SPV/Rookies and Kings
Review by Rick Ossian
When one takes into account that Bone City is Spit Fire’s all-important second offering, it takes a person back a step or two. Granted, many times a band will come out of the chute immediately with a debut that takes the world by storm. Spit Fire‘s 2013 said debut, Devil‘s Dance, was very good, but Bone City takes the prize and runs away grinning. Contained herein are no less than 14 Ramones-size nuggets to sink your teeth into. Let’s chew on them one at a time, shall we?
Before we get too far into things, let’s size up the personnel; Germany‘s Spit Fire are Dick Dropkick on lead vocals and guitar, Johnny Jailbreak on bass and backing vocals and Nikk Nitro on drums and backing vocals. They are all involved on each number, interestingly enough, as most three-piece outfits seem to be. On opener Here We Go, for example, Johnny and Nikk set up a nicely chugging, mind-humping riff. A heavy drum/guitar intro is soon followed by good-time heavy rock, fueled mainly by the drums. There is a guitar solo at about the 2-minute mark, which is amazing in and of itself considering the tune is just over three minutes long.
Lengthwise, the three-to-four-minute chomp seems to be the order of the day here, as there are no prog-length epics to dissect. Dick LOVES to use the f-word, which is okay in my book; so few good rock bands curse anymore, you know? Too Young to Die features storyteller-type vocals, a slamming drum intro and a nice headbanging rhythm.
Queen of the Night is also a big slammer, both vocally and instrumentally. The main riff is clean and hard and straight to the point, which is pretty much a requirement when you only use up a few minutes at a time. This is, for the most part, heavy rock mixed with punk. There is sort of a lead guitar solo – briefly short but super sweet (2:25), and we end the proceedings with squeals and feedback.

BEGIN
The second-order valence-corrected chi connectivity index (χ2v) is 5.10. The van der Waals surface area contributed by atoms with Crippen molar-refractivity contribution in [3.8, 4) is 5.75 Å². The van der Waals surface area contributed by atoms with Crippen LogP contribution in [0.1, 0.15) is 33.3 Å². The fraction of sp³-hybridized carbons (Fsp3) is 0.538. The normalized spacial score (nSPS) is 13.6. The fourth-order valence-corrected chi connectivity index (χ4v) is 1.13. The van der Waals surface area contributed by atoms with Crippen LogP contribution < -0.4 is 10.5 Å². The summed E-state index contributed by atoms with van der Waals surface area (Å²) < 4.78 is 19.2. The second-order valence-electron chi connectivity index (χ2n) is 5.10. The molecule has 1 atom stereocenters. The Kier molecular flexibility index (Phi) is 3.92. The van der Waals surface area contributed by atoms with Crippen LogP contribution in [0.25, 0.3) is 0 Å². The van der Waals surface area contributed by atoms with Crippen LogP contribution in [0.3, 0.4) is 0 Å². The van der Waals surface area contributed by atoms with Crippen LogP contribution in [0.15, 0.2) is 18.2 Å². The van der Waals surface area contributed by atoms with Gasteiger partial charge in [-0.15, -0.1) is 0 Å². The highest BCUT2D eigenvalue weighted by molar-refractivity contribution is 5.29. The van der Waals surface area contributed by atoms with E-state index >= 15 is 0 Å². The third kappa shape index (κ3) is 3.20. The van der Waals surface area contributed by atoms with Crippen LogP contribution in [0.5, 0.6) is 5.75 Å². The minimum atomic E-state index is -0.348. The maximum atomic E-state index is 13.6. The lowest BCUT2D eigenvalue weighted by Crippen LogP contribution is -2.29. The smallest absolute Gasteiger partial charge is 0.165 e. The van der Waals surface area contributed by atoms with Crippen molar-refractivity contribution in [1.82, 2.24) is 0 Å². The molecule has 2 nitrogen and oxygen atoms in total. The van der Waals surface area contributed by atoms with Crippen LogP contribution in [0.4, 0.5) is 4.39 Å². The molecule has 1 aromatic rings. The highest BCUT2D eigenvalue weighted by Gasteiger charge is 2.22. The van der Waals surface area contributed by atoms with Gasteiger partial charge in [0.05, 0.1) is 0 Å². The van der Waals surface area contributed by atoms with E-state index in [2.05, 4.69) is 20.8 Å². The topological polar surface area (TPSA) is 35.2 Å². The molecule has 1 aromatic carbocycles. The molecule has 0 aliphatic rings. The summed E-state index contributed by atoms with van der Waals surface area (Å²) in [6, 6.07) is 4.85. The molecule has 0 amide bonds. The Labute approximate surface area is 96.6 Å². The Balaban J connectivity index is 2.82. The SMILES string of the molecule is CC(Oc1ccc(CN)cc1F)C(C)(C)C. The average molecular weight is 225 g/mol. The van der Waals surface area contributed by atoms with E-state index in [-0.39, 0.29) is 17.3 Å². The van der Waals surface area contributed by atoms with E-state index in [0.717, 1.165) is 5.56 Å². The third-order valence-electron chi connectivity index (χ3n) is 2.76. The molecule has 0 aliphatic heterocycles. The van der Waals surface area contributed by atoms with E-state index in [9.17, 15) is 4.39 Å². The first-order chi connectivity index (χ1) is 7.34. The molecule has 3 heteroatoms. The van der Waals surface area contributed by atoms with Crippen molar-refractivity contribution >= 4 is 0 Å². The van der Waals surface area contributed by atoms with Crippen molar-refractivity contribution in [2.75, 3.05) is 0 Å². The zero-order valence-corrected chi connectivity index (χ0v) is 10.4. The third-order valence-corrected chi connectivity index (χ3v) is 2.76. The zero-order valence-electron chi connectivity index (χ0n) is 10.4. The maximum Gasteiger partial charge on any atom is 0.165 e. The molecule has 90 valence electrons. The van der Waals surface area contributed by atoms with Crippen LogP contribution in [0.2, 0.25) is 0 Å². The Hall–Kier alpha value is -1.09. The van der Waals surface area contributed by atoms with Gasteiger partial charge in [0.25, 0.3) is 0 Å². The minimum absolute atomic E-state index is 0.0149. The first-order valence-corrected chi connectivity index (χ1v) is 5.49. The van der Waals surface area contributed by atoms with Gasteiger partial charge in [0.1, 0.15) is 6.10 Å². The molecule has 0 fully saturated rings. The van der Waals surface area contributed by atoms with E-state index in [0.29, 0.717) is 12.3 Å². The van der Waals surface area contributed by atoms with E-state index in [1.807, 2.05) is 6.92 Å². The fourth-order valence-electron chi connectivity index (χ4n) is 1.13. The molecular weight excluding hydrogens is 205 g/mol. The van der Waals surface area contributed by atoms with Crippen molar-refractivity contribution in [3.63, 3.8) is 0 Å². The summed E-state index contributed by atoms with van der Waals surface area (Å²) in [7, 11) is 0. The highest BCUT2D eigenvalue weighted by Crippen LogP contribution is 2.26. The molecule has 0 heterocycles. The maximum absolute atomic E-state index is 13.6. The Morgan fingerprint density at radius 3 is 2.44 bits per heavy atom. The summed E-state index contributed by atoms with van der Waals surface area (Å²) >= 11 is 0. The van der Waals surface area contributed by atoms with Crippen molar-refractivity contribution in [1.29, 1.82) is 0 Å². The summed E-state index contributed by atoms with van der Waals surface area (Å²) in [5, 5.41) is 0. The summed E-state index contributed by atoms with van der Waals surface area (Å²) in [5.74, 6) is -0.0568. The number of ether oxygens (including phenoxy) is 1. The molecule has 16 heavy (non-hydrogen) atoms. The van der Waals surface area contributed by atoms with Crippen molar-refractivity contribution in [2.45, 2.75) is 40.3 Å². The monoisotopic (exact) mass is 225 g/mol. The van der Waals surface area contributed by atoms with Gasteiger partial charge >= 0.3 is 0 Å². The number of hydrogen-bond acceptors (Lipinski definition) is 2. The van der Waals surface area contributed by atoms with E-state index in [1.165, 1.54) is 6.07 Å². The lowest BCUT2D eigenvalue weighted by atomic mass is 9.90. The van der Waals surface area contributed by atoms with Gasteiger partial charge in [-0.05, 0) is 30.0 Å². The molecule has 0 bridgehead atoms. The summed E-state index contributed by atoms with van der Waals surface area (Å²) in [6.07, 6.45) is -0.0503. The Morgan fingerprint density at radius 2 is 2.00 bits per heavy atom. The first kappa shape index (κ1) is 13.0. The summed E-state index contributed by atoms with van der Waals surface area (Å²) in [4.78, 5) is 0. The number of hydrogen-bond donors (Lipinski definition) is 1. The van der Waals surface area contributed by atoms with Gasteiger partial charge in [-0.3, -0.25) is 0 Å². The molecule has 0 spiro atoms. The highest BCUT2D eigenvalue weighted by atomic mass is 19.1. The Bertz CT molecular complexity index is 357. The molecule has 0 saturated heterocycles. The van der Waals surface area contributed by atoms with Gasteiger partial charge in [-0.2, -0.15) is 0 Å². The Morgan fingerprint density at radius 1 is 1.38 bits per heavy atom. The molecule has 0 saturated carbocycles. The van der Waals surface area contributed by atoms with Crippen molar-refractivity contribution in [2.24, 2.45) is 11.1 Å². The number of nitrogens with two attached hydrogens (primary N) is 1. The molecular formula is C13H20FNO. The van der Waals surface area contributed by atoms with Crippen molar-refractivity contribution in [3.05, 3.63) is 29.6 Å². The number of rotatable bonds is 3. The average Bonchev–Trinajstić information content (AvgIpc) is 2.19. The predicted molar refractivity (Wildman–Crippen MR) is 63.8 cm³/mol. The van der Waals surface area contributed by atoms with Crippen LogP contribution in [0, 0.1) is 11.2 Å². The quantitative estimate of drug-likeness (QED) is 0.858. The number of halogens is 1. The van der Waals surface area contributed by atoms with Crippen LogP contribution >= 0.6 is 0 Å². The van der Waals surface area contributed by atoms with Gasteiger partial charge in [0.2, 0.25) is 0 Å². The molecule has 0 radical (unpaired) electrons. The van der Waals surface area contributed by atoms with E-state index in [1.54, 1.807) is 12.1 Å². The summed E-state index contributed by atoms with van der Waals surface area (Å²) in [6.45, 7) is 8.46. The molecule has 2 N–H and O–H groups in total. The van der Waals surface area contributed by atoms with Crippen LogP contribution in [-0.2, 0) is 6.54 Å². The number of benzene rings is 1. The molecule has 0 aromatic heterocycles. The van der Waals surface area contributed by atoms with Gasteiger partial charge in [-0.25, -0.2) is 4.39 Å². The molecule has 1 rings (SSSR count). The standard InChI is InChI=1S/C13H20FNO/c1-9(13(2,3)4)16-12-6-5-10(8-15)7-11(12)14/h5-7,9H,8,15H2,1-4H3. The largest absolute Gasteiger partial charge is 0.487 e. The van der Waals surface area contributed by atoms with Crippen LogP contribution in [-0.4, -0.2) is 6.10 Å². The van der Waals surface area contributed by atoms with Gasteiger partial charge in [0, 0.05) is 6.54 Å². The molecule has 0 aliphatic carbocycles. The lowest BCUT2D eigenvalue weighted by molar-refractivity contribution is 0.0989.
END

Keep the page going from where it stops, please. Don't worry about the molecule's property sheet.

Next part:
Bone City Radio is one we should listen to at maximum volume, according to Dick (‘Turn up the motherfuckin’ Bone City Radio!’). This is the place to be, evidently, as Dick also informs us that this is the ‘one and only rock and roll show’, and it ‘tastes like dynamite/ready to ignite’. Though the vocals have their subdued moments, they don’t last; usually we find Dick shouting and screaming as opposed to a subdued whisper, which is good for rock and roll – folks can’t hear you at the back of the venue if you are whispering.
Fall From Grace features another pretty cool drum and guitar intro, and is anthemic at its best moments. Lyrically, we are treated to what seems to be a Spit Fire credo: ‘No retreat/No surrender‘. There are other lyrics that bear mention, but seem to be a bit pedestrian: ‘I’m gonna leave this town/leave without a trace/leave this fucking place‘. Hey, it rhymes, so everything’s fine, right?
Motorman heralds another slamming number, and is kind of Motörhead-esque, which isn’t too surprising, given its title. Again, the lyrics say it all; ‘I’m the trigger of a loaded gun/the gasoline that makes the motor run/rollin’ like the devil’s train/survivor of the dead man’s hand’. It’s words and tunes like these that make a guy want to stand up and play air guitar!